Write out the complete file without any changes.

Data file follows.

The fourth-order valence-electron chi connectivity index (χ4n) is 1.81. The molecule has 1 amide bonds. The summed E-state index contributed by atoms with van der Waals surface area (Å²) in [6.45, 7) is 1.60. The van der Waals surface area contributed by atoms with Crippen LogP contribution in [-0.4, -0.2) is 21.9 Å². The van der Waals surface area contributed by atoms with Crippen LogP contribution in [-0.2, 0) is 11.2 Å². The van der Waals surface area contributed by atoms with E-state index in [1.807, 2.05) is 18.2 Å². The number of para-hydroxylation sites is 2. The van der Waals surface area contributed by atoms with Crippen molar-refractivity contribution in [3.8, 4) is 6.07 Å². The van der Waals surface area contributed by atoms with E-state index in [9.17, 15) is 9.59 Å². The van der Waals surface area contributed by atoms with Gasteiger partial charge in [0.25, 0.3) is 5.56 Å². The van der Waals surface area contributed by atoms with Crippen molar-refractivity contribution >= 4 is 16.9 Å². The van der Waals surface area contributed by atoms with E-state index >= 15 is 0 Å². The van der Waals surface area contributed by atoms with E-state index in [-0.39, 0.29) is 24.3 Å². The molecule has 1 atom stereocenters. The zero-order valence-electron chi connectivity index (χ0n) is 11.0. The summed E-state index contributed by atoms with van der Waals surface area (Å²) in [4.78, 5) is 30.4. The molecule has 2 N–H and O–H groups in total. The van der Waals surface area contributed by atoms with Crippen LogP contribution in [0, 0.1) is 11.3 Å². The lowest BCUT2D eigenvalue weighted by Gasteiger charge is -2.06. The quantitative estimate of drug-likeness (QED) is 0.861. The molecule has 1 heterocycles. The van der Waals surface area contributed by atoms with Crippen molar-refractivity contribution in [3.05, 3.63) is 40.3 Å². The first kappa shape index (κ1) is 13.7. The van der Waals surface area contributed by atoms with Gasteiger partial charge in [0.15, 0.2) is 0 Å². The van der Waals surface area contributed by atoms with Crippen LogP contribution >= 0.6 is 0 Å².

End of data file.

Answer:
The fourth-order valence-electron chi connectivity index (χ4n) is 1.81. The molecule has 1 amide bonds. The summed E-state index contributed by atoms with van der Waals surface area (Å²) in [6.45, 7) is 1.60. The van der Waals surface area contributed by atoms with Crippen LogP contribution in [-0.4, -0.2) is 21.9 Å². The van der Waals surface area contributed by atoms with Crippen LogP contribution in [-0.2, 0) is 11.2 Å². The van der Waals surface area contributed by atoms with E-state index in [1.807, 2.05) is 18.2 Å². The number of para-hydroxylation sites is 2. The van der Waals surface area contributed by atoms with Crippen molar-refractivity contribution in [3.8, 4) is 6.07 Å². The van der Waals surface area contributed by atoms with E-state index in [9.17, 15) is 9.59 Å². The van der Waals surface area contributed by atoms with Gasteiger partial charge in [0.25, 0.3) is 5.56 Å². The van der Waals surface area contributed by atoms with Crippen molar-refractivity contribution >= 4 is 16.9 Å². The van der Waals surface area contributed by atoms with E-state index >= 15 is 0 Å². The van der Waals surface area contributed by atoms with E-state index in [-0.39, 0.29) is 24.3 Å². The molecule has 1 atom stereocenters. The zero-order valence-electron chi connectivity index (χ0n) is 11.0. The summed E-state index contributed by atoms with van der Waals surface area (Å²) in [4.78, 5) is 30.4. The molecule has 2 N–H and O–H groups in total. The van der Waals surface area contributed by atoms with Crippen LogP contribution in [0, 0.1) is 11.3 Å². The lowest BCUT2D eigenvalue weighted by Gasteiger charge is -2.06. The quantitative estimate of drug-likeness (QED) is 0.861. The molecule has 1 heterocycles. The van der Waals surface area contributed by atoms with Crippen molar-refractivity contribution in [3.05, 3.63) is 40.3 Å². The first kappa shape index (κ1) is 13.7. The van der Waals surface area contributed by atoms with Gasteiger partial charge in [0.15, 0.2) is 0 Å². The van der Waals surface area contributed by atoms with Crippen LogP contribution >= 0.6 is 0 Å².